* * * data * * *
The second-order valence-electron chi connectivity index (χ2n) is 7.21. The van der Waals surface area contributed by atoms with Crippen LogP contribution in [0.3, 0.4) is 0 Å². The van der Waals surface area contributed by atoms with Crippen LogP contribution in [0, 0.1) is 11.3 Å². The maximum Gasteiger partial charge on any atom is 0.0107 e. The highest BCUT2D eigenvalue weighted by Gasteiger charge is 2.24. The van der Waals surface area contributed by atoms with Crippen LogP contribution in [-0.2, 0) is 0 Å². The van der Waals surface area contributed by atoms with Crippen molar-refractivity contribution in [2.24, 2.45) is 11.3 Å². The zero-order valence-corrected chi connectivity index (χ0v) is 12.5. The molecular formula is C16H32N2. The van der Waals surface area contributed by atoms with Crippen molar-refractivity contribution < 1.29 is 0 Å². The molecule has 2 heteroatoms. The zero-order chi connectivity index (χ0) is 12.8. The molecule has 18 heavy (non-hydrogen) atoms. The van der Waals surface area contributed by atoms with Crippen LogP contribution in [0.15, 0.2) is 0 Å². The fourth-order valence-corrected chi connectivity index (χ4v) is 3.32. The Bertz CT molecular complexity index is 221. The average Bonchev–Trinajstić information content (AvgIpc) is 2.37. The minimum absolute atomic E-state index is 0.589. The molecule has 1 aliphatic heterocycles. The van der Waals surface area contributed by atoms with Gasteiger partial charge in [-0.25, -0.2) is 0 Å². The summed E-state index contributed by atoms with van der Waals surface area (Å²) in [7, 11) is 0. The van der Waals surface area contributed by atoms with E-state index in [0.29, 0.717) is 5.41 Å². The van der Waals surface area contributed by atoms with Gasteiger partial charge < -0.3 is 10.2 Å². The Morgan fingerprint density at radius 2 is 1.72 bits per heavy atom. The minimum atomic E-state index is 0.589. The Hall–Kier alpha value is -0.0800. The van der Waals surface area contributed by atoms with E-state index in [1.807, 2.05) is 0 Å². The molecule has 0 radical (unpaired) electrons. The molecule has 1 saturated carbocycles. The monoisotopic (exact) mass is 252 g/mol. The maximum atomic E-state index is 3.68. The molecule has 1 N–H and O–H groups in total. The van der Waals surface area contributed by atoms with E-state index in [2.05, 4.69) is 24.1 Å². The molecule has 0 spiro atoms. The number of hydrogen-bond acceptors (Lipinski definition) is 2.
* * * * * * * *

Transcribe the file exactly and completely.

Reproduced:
The second-order valence-electron chi connectivity index (χ2n) is 7.21. The van der Waals surface area contributed by atoms with Crippen LogP contribution in [0.3, 0.4) is 0 Å². The van der Waals surface area contributed by atoms with Crippen LogP contribution in [0, 0.1) is 11.3 Å². The maximum Gasteiger partial charge on any atom is 0.0107 e. The highest BCUT2D eigenvalue weighted by Gasteiger charge is 2.24. The van der Waals surface area contributed by atoms with Crippen LogP contribution in [-0.2, 0) is 0 Å². The van der Waals surface area contributed by atoms with Crippen molar-refractivity contribution in [2.24, 2.45) is 11.3 Å². The zero-order valence-corrected chi connectivity index (χ0v) is 12.5. The molecular formula is C16H32N2. The van der Waals surface area contributed by atoms with Crippen molar-refractivity contribution < 1.29 is 0 Å². The molecule has 2 heteroatoms. The zero-order chi connectivity index (χ0) is 12.8. The molecule has 18 heavy (non-hydrogen) atoms. The van der Waals surface area contributed by atoms with Crippen LogP contribution in [0.15, 0.2) is 0 Å². The fourth-order valence-corrected chi connectivity index (χ4v) is 3.32. The Bertz CT molecular complexity index is 221. The average Bonchev–Trinajstić information content (AvgIpc) is 2.37. The minimum absolute atomic E-state index is 0.589. The molecule has 1 aliphatic heterocycles. The van der Waals surface area contributed by atoms with Gasteiger partial charge in [-0.25, -0.2) is 0 Å². The summed E-state index contributed by atoms with van der Waals surface area (Å²) in [7, 11) is 0. The van der Waals surface area contributed by atoms with E-state index in [0.29, 0.717) is 5.41 Å². The van der Waals surface area contributed by atoms with Gasteiger partial charge < -0.3 is 10.2 Å². The Morgan fingerprint density at radius 2 is 1.72 bits per heavy atom. The minimum atomic E-state index is 0.589. The Hall–Kier alpha value is -0.0800. The van der Waals surface area contributed by atoms with E-state index in [1.807, 2.05) is 0 Å². The molecule has 0 radical (unpaired) electrons. The molecule has 1 saturated carbocycles. The monoisotopic (exact) mass is 252 g/mol. The maximum atomic E-state index is 3.68. The molecule has 1 N–H and O–H groups in total. The van der Waals surface area contributed by atoms with E-state index in [2.05, 4.69) is 24.1 Å². The molecule has 0 spiro atoms. The number of hydrogen-bond acceptors (Lipinski definition) is 2.